In a Las Vegas casino, gambler Harvey Hacker just lost his last dollar at the roulette table. As he's about to leave, he notices an odd-looking man at the craps table, asking for permission to use his own dice. The house decides to allow it after inspecting them and determining that they're not loaded. However, the player never loses while using them!

Harvey follows the stranger, hoping to figure out a way to learn his secret. Driving out of town, the stranger's car is wrecked as an "atomic station" explodes as he's driving past! The stranger begs Harvey to drag him away from the radiation, and Harvey agrees -- IF the stranger will tell him the secret of the dice. The stranger reveals that he carved them from a meteorite, and that he doesn't know why they always come up the way he wants them to. Harvey finds one of the dice, and concludes that the other one was destroyed in the explosion. Reneging on his agreement, he leaves the stranger to die with a casual "So long, sucker!"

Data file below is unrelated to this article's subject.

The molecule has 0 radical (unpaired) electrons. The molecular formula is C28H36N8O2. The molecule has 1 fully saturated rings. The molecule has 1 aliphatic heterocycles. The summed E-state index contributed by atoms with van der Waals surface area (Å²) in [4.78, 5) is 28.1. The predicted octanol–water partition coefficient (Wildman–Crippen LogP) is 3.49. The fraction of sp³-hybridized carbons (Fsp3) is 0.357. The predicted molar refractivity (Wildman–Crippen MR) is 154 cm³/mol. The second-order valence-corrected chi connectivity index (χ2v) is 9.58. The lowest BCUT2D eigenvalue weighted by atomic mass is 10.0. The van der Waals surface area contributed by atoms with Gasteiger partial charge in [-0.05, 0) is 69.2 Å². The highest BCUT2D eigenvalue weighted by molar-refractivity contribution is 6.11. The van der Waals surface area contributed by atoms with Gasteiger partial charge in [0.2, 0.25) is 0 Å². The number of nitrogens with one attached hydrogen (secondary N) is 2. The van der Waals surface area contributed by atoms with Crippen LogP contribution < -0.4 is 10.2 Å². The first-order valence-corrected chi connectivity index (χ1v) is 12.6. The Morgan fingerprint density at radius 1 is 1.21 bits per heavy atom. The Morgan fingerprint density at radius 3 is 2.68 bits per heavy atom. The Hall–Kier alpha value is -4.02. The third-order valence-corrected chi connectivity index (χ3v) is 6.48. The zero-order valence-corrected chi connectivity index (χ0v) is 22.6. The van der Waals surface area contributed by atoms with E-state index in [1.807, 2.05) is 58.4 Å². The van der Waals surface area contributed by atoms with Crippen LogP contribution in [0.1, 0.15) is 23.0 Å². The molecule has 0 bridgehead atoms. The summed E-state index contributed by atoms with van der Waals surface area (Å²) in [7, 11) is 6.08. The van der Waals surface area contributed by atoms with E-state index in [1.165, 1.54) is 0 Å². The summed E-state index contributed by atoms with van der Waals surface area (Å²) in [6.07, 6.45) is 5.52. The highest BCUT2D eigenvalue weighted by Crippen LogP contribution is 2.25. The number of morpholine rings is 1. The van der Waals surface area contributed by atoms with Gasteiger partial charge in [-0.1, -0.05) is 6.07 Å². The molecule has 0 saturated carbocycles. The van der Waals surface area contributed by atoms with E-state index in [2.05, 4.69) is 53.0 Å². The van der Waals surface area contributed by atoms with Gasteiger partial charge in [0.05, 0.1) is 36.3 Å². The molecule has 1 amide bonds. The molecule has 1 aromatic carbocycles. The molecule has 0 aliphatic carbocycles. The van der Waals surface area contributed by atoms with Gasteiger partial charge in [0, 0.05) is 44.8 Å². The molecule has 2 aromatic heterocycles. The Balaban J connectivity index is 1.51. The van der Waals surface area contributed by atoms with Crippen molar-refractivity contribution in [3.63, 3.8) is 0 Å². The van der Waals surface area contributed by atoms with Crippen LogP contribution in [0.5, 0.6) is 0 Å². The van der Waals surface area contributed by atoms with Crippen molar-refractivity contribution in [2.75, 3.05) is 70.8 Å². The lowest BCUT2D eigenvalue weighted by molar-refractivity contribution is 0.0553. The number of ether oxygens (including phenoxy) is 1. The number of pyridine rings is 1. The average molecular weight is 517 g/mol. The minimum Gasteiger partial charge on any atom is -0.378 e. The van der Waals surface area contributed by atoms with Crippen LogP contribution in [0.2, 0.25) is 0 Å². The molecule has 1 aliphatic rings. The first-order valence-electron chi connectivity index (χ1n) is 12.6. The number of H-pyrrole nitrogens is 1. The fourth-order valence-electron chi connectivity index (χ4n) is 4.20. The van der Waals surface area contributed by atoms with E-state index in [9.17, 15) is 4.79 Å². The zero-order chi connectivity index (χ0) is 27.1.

Harvey drives home to his little shack, and locks the die in a metal strongbox, planning to have it analyzed by a chemist to see if in can be duplicated. In the middle of the night, he hears a noise. The cube has grown, and burst out of the strongbox. Not sure if he's awake or dreaming, Harvey carries the cube and locks it in a safe. But in the morning, as he drinks his coffee, the safe cracks open, and the cube is still growing! It's soon too big to fit through the doorway. Harvey grabs an axe and tries to chop it to pieces, but the axe breaks. Harvey runs out of the cabin just in time, as the cube fills the entire room, and soon breaks the house apart!

As Harvey wonders if it will ever stop, or just keep growing forever, a giant hand reaches down from above and lifts him into the air.

"What does it mean, Professor?" asks a scientist from the ruined atomic station. His colleague answers, "It seems that, somehow, the atomic radiation had an effect on this piece of carved meteor, making it temporarily give off rays that shrank everything near it!" Harvey drops to his knees and grabs his head as he realizes that the cube didn't grow any larger, but he's now stuck as a miniature man in a normal-sized world.